The removal efficiency is also a function of the viscosity and density of the mud. Since the settling rate of a particle is decreased by increased viscosity and density of the mud, the percent of particles of any given size which reach the underflow is decreased. In other words, an increasing amount of the larger particles go to the overflow and are returned to the mud system. This means that desilting should be started before the drilled solids build up in a mud and increase the viscosity and density.
Solids that are not removed from the system at the first opportunity tend to be reduced in size as they are re-circulated. As they reduce in size, they not only become too small to be removed by a desilter, but they also quickly build viscosity which reduces the efficiency of the desilter in removing the larger particles. For these reasons, the desilter should be considered as a means of preventing solids buildup rather than a means of reducing solids content.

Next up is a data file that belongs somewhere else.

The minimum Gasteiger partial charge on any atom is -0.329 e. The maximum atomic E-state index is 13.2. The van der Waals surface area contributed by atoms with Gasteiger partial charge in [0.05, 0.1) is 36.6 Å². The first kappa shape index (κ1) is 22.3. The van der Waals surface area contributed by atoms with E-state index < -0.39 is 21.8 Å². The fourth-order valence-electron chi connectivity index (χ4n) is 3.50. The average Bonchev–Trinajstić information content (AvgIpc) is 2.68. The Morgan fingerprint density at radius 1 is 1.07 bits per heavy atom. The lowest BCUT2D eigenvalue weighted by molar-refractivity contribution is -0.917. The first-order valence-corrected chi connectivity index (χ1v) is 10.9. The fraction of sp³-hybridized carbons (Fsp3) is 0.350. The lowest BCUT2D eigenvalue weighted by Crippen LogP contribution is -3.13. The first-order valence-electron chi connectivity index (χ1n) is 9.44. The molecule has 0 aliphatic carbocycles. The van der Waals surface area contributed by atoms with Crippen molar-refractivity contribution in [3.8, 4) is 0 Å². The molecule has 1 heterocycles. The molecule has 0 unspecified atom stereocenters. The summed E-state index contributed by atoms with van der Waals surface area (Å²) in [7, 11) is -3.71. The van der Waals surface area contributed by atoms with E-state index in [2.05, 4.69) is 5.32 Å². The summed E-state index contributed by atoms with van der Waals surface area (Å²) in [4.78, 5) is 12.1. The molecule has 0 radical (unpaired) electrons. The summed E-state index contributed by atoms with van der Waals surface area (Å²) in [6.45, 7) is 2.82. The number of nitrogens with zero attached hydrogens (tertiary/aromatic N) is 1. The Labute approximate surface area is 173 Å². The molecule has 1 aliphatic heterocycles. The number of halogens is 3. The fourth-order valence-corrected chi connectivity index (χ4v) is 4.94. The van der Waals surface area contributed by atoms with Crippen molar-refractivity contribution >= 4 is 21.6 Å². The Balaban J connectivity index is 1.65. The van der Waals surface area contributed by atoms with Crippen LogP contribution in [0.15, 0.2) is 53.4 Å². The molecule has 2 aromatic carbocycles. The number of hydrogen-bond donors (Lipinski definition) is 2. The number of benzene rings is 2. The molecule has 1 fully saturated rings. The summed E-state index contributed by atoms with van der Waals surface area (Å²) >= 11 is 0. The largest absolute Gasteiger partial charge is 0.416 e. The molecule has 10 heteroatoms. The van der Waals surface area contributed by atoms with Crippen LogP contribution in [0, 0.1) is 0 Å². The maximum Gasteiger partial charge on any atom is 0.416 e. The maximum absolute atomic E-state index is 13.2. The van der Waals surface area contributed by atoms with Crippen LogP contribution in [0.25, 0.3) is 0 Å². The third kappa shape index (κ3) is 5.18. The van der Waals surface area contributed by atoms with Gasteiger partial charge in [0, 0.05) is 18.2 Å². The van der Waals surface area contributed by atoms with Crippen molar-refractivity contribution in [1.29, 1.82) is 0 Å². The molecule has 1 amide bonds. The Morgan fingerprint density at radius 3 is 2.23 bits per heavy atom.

When water is being added to the mud, it should be added upstream from the desilter in order to reduce the mud viscosity and improve the efficiency of the desilter. Addition of chemical, bentonite, or other mud additives should be added to the system downstream from the desilter so that none is discarded by the desilter.
Desander or fine-screen shaker should be used ahead of the desilter in order to remove the larger particles that can clog or overload the desilter. Clogged discharge on the underflow of a cyclone probably accounts for more inefficient desilter performance than all other problems.